If I were petty, I would admit that this book made me jealous — for the idyllic rural home, the welcoming coffee shop down the street and yes, the glittering book contract — but I am not petty (ha!), and I will give Rebecca Barry her due. To be fair, Barry has the good sense to include the messiness in her life, when the kids are not so adorable (but honestly, still cute little demons) and the house is a wreck and the bills need to be paid by a novel that can’t seem to find it’s way. Her gift is turning moments we recognize as ordinary into moments of lightness and grace.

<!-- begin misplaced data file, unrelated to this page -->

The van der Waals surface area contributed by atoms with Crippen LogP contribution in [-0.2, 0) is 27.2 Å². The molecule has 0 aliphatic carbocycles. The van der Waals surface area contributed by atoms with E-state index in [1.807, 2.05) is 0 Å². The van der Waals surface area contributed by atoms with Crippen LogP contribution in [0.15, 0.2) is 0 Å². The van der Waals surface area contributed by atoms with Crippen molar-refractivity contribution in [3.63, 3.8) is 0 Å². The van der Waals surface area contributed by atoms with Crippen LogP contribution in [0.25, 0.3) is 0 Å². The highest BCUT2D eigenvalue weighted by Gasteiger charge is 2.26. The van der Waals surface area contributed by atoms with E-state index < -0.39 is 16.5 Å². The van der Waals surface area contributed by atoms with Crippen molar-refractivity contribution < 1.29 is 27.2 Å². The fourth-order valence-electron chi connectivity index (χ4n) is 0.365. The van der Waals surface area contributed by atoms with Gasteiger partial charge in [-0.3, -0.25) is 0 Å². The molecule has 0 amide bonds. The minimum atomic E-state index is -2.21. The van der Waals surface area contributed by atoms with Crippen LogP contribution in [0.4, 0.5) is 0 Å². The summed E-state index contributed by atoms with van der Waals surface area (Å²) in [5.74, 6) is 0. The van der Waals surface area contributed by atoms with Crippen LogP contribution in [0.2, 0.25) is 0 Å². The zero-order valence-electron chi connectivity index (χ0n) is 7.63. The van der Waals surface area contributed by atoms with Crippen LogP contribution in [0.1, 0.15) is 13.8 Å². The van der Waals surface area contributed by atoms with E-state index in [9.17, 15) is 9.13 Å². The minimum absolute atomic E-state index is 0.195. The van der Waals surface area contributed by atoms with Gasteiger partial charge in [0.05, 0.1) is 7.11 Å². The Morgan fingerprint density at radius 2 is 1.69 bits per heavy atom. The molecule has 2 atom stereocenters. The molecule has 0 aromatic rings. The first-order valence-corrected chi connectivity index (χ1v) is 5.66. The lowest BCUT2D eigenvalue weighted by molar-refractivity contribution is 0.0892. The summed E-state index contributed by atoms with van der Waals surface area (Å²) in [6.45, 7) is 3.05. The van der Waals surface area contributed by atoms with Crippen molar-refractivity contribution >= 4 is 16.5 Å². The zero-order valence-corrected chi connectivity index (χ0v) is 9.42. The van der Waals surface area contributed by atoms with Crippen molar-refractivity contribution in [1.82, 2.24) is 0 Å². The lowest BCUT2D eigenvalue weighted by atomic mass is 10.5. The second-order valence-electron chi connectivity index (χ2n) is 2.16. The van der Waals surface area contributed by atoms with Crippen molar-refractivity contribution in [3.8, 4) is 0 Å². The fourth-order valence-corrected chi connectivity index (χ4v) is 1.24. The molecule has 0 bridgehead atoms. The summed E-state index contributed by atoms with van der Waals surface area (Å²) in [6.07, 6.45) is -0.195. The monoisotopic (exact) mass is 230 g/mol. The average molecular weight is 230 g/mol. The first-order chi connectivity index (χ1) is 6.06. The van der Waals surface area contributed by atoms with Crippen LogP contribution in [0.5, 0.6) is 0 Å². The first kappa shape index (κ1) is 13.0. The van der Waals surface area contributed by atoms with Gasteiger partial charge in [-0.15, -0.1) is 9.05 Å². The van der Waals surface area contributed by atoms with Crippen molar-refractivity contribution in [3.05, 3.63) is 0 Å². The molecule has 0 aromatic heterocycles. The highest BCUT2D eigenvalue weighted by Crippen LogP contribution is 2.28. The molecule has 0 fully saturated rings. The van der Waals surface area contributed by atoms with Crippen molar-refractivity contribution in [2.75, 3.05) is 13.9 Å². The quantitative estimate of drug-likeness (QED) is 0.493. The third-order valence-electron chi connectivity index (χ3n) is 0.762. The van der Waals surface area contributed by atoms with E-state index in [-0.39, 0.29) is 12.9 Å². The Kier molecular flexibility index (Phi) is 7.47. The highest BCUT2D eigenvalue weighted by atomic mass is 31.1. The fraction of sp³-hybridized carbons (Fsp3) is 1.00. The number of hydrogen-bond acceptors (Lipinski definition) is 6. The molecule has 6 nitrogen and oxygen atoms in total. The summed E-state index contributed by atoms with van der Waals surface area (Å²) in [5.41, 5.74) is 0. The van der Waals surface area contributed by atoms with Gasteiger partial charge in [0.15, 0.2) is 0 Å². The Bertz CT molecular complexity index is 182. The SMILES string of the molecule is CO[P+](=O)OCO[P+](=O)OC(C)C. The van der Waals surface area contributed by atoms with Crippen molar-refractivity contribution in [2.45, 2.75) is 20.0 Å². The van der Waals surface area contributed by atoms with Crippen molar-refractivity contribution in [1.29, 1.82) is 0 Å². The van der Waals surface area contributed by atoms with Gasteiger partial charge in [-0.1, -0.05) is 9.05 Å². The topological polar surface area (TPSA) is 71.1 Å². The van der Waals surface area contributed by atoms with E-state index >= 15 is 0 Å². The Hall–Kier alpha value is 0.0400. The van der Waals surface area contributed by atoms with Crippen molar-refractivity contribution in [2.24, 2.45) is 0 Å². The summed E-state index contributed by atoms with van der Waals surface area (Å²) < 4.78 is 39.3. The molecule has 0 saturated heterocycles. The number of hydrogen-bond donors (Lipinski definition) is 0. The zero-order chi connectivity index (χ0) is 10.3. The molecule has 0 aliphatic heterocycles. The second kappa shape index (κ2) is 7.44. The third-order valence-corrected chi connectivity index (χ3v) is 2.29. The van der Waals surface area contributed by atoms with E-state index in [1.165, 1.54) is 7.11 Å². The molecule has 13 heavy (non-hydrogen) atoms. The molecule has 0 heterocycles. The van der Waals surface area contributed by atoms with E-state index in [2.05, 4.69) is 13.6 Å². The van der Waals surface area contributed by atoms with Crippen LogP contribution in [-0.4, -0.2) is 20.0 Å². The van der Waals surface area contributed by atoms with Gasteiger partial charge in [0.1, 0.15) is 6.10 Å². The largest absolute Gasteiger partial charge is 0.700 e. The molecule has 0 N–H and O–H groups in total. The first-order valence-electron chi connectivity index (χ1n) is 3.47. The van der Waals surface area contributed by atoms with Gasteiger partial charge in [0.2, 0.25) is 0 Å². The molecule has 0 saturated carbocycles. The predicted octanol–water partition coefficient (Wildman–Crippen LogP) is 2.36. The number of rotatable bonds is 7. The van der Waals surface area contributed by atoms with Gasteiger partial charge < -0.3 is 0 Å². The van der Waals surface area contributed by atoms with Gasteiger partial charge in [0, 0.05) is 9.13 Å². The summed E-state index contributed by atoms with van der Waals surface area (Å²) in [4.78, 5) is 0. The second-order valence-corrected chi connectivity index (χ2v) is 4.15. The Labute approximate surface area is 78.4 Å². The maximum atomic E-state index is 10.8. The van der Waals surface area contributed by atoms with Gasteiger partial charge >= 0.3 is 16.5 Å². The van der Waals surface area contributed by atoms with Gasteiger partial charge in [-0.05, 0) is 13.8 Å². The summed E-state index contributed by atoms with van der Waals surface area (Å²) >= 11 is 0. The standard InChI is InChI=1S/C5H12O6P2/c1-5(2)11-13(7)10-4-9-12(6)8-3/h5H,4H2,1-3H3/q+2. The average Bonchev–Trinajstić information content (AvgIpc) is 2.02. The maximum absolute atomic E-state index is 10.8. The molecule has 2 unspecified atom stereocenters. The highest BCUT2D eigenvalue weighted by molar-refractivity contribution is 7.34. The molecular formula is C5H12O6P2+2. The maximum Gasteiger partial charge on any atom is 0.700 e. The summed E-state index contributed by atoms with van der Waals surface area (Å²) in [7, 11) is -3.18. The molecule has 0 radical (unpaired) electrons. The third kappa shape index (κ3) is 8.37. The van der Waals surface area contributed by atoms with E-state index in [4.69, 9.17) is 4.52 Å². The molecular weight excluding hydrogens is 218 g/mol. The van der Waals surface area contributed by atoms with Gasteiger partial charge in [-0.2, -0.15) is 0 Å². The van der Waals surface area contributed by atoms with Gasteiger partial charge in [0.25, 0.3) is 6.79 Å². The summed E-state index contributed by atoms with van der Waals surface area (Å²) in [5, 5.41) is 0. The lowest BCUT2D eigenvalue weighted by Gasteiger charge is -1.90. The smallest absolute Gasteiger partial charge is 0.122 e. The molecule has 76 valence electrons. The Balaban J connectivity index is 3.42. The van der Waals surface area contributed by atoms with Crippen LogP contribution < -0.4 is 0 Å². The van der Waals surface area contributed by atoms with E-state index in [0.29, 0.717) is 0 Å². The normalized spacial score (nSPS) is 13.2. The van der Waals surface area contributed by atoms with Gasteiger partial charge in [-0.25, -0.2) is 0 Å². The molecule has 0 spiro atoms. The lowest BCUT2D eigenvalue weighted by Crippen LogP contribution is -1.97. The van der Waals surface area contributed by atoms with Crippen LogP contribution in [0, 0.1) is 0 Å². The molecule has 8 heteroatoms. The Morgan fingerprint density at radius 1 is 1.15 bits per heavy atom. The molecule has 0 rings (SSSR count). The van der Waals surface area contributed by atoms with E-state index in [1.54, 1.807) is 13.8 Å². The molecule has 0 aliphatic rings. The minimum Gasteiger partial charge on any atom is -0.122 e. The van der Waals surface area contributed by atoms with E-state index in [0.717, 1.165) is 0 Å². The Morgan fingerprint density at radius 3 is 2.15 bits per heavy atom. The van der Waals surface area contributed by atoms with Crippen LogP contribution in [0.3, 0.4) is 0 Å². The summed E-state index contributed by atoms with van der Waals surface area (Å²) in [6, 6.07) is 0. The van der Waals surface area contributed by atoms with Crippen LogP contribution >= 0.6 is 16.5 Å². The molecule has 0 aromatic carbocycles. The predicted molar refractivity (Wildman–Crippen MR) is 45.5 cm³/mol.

While I was reading this book, I happened to visit some friends who are struggling with the arrival of their second child, and have that stunned, sleep-deprived look about them that I remember so well from a decade ago. And though Barry’s story was perhaps not so relatable, I couldn’t help but think that her voice could provide some measure of comfort to them. Barry is a mother who genuinely likes her children, and, for the most part, truly enjoys their company (often to the detriment of her writing schedule). Her joy and delight in them is compelling. A former magazine writer (Seventeen, Real Simple, Details, NY Times), Barry shows a refreshing lack of snark (and this from me, usually a huge fan of snark). I found her tracking the time she was able to carve out for her novel thought-provoking, and, when things were looking grim, appreciated her questioning their decision to leave their well-paid, big-city jobs behind. Most important, Barry finds a way to make this life she has imagined work. It is a life story I am interested in reading — not because she accomplished magnificent things, but because she helps me appreciate all of those seemingly insignificant things that happen every day, and, together, really do make a beautiful life.